Ryan Zimmerman is still holding out hope his strained intercostal muscles will feel better this week, and he'll be able to get back on the field and play again for the Nationals this year. So is manager Jim Riggleman. But realistically, both of them know the third baseman's year is probably over.
Zimmerman's strained muscles are still causing him pain, and they're worrisome enough that the Nationals don't want to risk him aggravating an injury and spend the first month of his offseason rehabbing it.
"You want to have no pain at all," Zimmerman said. "Under the circumstances we're in, there's really no reason to go out there, take pain medicine or do something like that to play. For me to get out there and play, it would have to be 100 percent better, with no risk to hurt it."
If the injury does end Zimmerman's year, it would leave him with 142 games played and numbers that don't completely do justice to the fine year he's had. He has 25 homers and 85 RBI, but his average (.307) and on-base percentage (.388) and OPS (.899) are all career highs, and Zimmerman is a favorite to win his second straight Gold Glove. According to FanGraphs' calculation of Wins Above Replacement (WAR), a statistic that uses offense and defense to measure a player's value, Zimmerman is the third-best player in baseball this year.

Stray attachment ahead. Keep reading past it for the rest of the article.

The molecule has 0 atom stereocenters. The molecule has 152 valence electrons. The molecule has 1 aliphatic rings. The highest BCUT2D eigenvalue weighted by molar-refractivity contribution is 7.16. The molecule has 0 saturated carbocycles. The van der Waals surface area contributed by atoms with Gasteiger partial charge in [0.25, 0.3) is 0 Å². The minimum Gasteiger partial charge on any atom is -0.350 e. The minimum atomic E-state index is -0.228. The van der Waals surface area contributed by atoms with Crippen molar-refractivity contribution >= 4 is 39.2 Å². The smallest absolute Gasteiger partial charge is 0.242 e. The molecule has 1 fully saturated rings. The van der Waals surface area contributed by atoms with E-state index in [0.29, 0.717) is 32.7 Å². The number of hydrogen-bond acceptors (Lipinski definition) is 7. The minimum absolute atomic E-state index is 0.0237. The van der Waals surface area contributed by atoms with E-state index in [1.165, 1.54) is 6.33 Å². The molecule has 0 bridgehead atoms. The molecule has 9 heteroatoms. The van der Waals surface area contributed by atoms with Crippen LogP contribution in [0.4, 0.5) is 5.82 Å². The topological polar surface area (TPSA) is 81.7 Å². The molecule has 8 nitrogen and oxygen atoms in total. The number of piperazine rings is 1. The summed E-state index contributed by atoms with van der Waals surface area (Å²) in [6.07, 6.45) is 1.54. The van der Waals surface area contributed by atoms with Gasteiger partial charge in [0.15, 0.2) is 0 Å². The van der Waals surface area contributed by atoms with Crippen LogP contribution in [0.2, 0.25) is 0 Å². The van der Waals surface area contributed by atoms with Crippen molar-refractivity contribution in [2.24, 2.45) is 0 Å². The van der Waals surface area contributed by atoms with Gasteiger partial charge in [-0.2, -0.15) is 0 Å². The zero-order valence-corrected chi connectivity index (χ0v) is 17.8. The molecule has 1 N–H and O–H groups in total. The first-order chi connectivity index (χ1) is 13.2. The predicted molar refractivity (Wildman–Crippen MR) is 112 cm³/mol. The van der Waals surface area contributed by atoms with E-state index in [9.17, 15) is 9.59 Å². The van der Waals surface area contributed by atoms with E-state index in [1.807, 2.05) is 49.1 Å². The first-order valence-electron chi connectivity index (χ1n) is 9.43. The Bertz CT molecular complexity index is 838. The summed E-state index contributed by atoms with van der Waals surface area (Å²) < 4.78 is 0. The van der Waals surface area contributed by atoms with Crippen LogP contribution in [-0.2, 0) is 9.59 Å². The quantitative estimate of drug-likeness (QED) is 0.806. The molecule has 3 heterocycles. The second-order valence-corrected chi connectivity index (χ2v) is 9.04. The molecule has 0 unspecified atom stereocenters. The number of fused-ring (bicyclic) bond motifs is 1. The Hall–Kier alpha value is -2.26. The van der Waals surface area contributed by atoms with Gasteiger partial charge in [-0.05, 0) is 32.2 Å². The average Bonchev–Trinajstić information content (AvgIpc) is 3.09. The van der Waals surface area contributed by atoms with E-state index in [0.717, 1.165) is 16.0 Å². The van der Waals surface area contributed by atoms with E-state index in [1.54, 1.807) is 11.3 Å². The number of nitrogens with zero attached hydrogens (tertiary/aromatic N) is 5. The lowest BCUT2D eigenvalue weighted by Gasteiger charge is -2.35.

"Obviously, I've done some things better. I've probably done some things worse," Zimmerman said. "But as far as maturing and learning the game, I think every year is good. That's the key and luxury of being here for a long time is you get the chance to learn at this level. Every year, I feel like I learn more, and I think that helps me become a better all-around player."
Zimmerman hadn't homered since Aug. 30, and while he said the injury was affecting him at the plate, he stopped short of saying it was the reason he hadn't homered. He was hitting .361 this month, and had a hit in 15 of the 18 games he played.
Barring a change in his condition, Zimmerman will continue to sit, likely done for the year as the Nationals finish the season without him. He had surgery on the hamate bone in his left hand after the 2007 season, and got off to a slow start in 2008. The most important thing for Zimmerman now is to make sure that doesn't happen again.
"Everyone works out a lot (in the offseason), and if you don't, you're behind the curve. That put me about a month or a month-and-a-half behind," Zimmerman said. "It's just something you don't want to deal with. After a long season, you're first of all ready to rest for a couple weeks and let your body recover. The last thing you want to do is be doing rehab five times a week when you should kind of be relaxing and let everything else get better."